The Slain Tinker
Halfway between Kensla and Denison’s Crossing the party will encounter an overturned cart. There is a body next to the cart with several stab wounds in the front and three parallel bloody gashes on his back. The gashes appear to have been made by a large claw. An observant party member will see that the stab wounds in the front appear to be made by a weapon. The site of the attack is about 2 miles from Dension’s Crossing and 3 miles from Kensla in the midst of a forest.

The body is of Anvald, a local tinker. He makes a circuit covering the villages of the Barony of Westtower. He peddles pots, pans, and trinkets. He visits Kensla once every month or two. There is nothing left of his stock, only a few trinkets (worth 10d) lie scattered on the ground.

There is no sign of the animal that was pulling the cart. A tracking check at +5[+25%] will determine it was a mule. A tracking check will uncover several large clawed footprints leading north. They disappear about 200 yards into the woods. A tracking check at –5[-25%] will uncover normal man size tracks that circle around the site of the attack. These tracks can be followed a quarter of a mile to an escarpment where the bandit cave can be spotted.

Rob’s Note: Half of the groups failed to find the bandit tracks. They either blew their roll or just plain didn’t check. Most parties noticed the difference between the stab wounds in the front and the claws in the back. This led some to conclude that werewolves were involved. Remember the bandit encounters are optional and not critical to the resolution of the adventure. One party repaired the cart to return the body of the tinker to the village.
 

Beoric

8, 8, I forget what is for
In Scrouge of Demon Wolf, I felt my observations flowed better when I wrote them up as strategically placed Rob's Notes relevant to the portion of the adventure being described.
I like that. Make short comments an easily ignorable sidebar. But I also like the "Secret History" in ToEE, which is basically a play summary from Gary's campaign involving the Temple.
 

DangerousPuhson

So ... slow work day? Every day?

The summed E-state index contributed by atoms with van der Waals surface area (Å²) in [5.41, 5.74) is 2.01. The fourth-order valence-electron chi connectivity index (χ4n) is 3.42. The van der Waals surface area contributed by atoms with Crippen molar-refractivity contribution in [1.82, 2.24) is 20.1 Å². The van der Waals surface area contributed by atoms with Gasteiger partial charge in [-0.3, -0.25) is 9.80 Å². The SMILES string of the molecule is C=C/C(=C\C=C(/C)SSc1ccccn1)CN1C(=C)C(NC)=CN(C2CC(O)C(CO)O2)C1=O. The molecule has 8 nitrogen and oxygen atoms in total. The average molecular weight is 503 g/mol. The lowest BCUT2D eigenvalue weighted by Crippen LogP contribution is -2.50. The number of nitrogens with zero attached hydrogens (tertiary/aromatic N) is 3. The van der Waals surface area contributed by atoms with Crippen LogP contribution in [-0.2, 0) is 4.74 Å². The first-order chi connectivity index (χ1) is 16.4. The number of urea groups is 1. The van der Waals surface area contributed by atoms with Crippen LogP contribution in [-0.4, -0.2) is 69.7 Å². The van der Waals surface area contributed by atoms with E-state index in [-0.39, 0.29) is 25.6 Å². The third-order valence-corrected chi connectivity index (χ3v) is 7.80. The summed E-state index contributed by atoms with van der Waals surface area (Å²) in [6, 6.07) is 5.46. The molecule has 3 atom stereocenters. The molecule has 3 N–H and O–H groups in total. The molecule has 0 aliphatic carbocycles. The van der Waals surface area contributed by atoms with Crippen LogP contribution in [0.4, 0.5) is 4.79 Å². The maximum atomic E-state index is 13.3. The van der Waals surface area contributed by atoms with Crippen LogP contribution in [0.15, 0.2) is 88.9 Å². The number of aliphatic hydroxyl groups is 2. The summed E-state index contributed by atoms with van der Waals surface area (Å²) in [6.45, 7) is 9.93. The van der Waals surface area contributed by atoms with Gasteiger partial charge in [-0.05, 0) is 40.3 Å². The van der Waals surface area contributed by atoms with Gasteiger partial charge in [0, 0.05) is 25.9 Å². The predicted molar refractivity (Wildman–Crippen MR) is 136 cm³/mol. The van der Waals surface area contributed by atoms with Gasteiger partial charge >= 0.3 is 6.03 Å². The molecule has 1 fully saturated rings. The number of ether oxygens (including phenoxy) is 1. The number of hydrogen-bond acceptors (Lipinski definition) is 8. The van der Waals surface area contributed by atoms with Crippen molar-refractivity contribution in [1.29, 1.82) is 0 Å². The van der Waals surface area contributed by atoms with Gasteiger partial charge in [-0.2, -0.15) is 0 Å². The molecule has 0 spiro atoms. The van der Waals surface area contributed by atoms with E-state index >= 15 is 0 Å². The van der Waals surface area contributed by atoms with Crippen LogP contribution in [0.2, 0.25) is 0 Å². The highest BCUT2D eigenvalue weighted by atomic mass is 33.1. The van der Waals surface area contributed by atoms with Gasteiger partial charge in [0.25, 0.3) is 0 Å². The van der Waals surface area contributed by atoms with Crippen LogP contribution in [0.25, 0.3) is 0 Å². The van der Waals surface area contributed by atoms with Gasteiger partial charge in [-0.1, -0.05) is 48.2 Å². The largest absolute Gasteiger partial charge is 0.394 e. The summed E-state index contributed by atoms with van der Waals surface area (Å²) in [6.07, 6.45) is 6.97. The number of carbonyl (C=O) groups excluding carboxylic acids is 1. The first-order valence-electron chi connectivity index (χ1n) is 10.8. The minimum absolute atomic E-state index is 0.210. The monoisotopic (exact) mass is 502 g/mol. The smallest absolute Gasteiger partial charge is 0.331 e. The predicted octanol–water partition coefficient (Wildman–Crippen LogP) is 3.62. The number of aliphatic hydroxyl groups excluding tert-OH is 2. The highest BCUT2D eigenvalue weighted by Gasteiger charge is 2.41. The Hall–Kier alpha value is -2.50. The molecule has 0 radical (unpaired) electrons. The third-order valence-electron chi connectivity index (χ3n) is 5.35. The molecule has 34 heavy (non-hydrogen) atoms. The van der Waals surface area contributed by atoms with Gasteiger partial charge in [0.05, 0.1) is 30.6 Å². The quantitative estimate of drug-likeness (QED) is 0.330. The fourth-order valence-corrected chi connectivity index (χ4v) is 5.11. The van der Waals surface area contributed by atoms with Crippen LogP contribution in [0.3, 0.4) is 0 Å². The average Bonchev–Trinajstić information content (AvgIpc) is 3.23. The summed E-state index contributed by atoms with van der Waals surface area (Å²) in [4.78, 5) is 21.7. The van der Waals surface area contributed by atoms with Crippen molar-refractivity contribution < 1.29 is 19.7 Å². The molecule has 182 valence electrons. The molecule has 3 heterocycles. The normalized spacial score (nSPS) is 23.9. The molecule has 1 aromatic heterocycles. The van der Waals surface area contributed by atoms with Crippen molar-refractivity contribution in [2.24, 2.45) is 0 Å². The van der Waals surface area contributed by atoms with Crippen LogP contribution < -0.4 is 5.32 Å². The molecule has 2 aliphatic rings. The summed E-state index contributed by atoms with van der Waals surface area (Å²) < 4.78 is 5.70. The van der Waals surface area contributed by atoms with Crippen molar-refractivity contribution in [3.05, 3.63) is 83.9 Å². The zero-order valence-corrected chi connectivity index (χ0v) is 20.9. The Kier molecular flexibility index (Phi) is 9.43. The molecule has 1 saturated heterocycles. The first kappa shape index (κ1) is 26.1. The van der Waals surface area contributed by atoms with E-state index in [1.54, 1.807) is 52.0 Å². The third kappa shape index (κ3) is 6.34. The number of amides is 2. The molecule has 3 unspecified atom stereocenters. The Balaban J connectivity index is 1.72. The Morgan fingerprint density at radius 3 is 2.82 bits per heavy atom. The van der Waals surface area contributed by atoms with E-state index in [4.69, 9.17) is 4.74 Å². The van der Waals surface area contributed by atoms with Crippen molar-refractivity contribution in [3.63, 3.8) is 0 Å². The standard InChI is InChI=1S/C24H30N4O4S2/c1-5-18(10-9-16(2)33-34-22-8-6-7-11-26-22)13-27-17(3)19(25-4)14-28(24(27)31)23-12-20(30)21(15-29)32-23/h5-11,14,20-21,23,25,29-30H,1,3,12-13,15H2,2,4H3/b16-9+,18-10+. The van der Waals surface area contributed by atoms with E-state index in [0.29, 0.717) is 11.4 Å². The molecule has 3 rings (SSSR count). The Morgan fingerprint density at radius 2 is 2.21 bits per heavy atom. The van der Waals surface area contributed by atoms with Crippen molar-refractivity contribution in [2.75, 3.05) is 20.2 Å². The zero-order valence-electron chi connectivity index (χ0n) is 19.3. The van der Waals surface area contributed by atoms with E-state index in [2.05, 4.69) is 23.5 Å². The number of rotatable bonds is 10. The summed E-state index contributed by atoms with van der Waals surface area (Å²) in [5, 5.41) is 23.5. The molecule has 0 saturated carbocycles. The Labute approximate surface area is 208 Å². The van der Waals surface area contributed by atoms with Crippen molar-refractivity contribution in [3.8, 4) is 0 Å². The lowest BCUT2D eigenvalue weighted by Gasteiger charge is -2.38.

Coming at it from the complete opposite end, I've considered putting in an Appendix with a brief summary of how the playtesters experienced the sandbox. I think it would help a DM see how things could go down, especially in a larger sandbox where all the interconnections are buried in the main text. I know I value the hints scattered in T1 about Gygax's campaign.
Always a fun idea, so long as it's not something intrusive like putting the bodies of your past parties onto the official map for publication, or something crazy like that...

I joke Melan, I joke. That was actually pretty cool in CX.
 

Beoric

8, 8, I forget what is for
I've always suspected this was the case with the carnage at that first intersection in B1.
 

Beoric

8, 8, I forget what is for
5e question for @DangerousPuhson. The DMG at p. 82 has an encounter difficulty which goes to 20th level, with a 12,700 XP "deadly" encounter being the highest XP on there. But there are quite a few monters more difficult than that, for instance a Marilith is worth15,000 XP, and a Balor is worth 22,000. Is there an extension of the chart for higher level characters/higher CR monsters? Or how is this supposed to be handled?
 

DangerousPuhson

So ... slow work day? Every day?
5e question for @DangerousPuhson. The DMG at p. 82 has an encounter difficulty which goes to 20th level, with a 12,700 XP "deadly" encounter being the highest XP on there. But there are quite a few monters more difficult than that, for instance a Marilith is worth15,000 XP, and a Balor is worth 22,000. Is there an extension of the chart for higher level characters/higher CR monsters? Or how is this supposed to be handled?
Honestly I ignore most of the 5e DMG, including its guidelines about Challenge Ratings, Adventuring Days, and Encounter Balance. The CR system is 90% of most people's complaints about 5e, and I hate to say it, but they aren't wrong - WotC fucked it from the start. Nonetheless...